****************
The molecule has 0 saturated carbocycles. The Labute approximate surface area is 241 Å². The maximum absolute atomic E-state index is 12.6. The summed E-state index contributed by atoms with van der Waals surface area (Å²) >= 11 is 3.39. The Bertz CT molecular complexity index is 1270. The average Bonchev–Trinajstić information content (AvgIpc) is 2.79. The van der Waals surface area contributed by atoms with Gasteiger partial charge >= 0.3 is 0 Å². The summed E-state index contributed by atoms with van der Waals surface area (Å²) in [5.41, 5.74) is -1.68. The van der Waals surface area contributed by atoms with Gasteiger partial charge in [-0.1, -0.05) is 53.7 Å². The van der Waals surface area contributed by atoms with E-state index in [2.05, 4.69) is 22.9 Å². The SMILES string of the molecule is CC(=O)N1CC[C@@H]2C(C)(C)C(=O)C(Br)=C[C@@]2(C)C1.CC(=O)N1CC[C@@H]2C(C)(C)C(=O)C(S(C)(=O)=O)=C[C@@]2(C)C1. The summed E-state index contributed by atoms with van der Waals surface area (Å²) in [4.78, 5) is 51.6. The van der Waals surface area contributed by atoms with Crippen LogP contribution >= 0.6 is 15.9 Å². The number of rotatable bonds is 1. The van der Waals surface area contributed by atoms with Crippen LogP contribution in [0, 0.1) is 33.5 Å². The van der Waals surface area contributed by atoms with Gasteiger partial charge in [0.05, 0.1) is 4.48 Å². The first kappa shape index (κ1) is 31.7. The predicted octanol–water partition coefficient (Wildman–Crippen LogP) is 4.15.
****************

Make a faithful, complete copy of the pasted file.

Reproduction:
The molecule has 0 saturated carbocycles. The Labute approximate surface area is 241 Å². The maximum absolute atomic E-state index is 12.6. The summed E-state index contributed by atoms with van der Waals surface area (Å²) >= 11 is 3.39. The Bertz CT molecular complexity index is 1270. The average Bonchev–Trinajstić information content (AvgIpc) is 2.79. The van der Waals surface area contributed by atoms with Gasteiger partial charge >= 0.3 is 0 Å². The summed E-state index contributed by atoms with van der Waals surface area (Å²) in [5.41, 5.74) is -1.68. The van der Waals surface area contributed by atoms with Gasteiger partial charge in [-0.1, -0.05) is 53.7 Å². The van der Waals surface area contributed by atoms with E-state index in [2.05, 4.69) is 22.9 Å². The SMILES string of the molecule is CC(=O)N1CC[C@@H]2C(C)(C)C(=O)C(Br)=C[C@@]2(C)C1.CC(=O)N1CC[C@@H]2C(C)(C)C(=O)C(S(C)(=O)=O)=C[C@@]2(C)C1. The summed E-state index contributed by atoms with van der Waals surface area (Å²) in [4.78, 5) is 51.6. The van der Waals surface area contributed by atoms with Crippen LogP contribution >= 0.6 is 15.9 Å². The number of rotatable bonds is 1. The van der Waals surface area contributed by atoms with Crippen LogP contribution in [0, 0.1) is 33.5 Å². The van der Waals surface area contributed by atoms with Gasteiger partial charge in [0.05, 0.1) is 4.48 Å². The first kappa shape index (κ1) is 31.7. The predicted octanol–water partition coefficient (Wildman–Crippen LogP) is 4.15.